When CNN asked if the volunteer received the vaccine or the treatment, the Johnson & Johnson spokesperson pointed to the company’s Oct. 12 statement, which notes that “because many trials are placebo-controlled, it doesn’t is not always immediately obvious whether a participant received a study. treatment or a placebo. ”
On October 13, during the earnings call, Mathai, chief executive of Johson & Johnson, said the company had shared data with the supervisory board.
“We gave our body of information that we know to the DSMB, and they asked a number of specific questions. We don’t know if – they haven’t informed us of their – they have the right to We are still blind. So we don’t know the treatment arm, the vaccination arm, ”he said.
Johnson & Johnson’s CFO on Wednesday reiterated that the company did not know what the volunteer received.
“We don’t even know at this point if this individual is on the placebo arm or the vaccinated arm,” Joseph Wolk told CNN’s Richard Quest.
It is not known whether Johnson & Johnson has learned since Wednesday whether the participant received the vaccine or a placebo.
“It’s certainly possible that the DSMB is investigating and the company still doesn’t know which group they belong to, and it would help if they clarify that,” said Goodman, the former FDA official.
Offit said it was clear to him that the participant had received the vaccine – otherwise the trial would not have been suspended and would have waited for a week.
“Why would you stop a trial if the person was given the placebo?” It just doesn’t make sense, ”said Offit, director of the vaccine education center at Philadephia Children’s Hospital.
“I find it hard to believe that there are hundreds of investigators in this trial which will have 60,000 participants, this huge steamer moving forward, and you stop because a participant who received the placebo is get sick?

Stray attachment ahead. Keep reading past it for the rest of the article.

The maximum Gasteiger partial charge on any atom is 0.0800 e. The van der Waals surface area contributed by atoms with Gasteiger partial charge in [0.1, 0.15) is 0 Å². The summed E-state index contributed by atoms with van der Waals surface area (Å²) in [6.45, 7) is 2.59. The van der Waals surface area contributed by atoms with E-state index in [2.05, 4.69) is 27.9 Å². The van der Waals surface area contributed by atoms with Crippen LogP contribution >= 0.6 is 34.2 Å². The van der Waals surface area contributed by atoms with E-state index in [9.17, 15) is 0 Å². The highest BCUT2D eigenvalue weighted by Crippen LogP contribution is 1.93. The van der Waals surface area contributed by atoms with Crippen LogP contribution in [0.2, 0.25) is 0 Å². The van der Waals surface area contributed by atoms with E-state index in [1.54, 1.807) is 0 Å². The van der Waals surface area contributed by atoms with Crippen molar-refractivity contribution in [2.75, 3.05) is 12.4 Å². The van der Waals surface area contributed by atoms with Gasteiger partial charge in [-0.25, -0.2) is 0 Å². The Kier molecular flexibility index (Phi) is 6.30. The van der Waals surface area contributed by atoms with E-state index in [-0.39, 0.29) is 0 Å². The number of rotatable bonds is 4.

Is this the first break in the trial?
Johnson & Johnson and the FDA have also declined to respond if this is the first break for its Covid-19 vaccine trial.
The answer is important, because if two or more participants develop similar illnesses after receiving the vaccine, it is an important red flag that the vaccine could pose safety risks.
Speaking generally about vaccine trials, former FDA Commissioner Dr Peggy Hamburg said the opening was important.
“Transparency is always better, especially with simple and straightforward questions,” she said.
Participants who took a similar vaccine made by another company also became ill.
The Johnson & Johnson vaccine and the AstraZeneca vaccine both use an adenovirus as part of its Covid-19 vaccine. Adenoviruses cause colds and other illnesses, but viruses are genetically engineered so that they don’t replicate and cause disease, the companies say.
Johnson & Johnson uses human adenovirus, and AstraZeneca & Oxford vaccine uses chimpanzee adenovirus.
Volunteers in the trial conducted by AstraZeneca and the University of Oxford developed “unexplained neurological symptoms, including change in sensation and weakness in limbs,” according to a fact sheet from a participant of the university.
The AstraZeneca trial was suspended once in July and again in September due to illnesses. The September break is still in effect in the United States.
Offit said drug companies should inform the public of the breaks and, if the trial is allowed, explain why the illnesses were accidental and not due to the vaccine.
“You can educate them in a way that people don’t assume that something bad has happened, so they don’t assume the worst and think ‘it really makes me hesitate to take this vaccine’”, a- he declared.
Casey Hicks contributed to this story.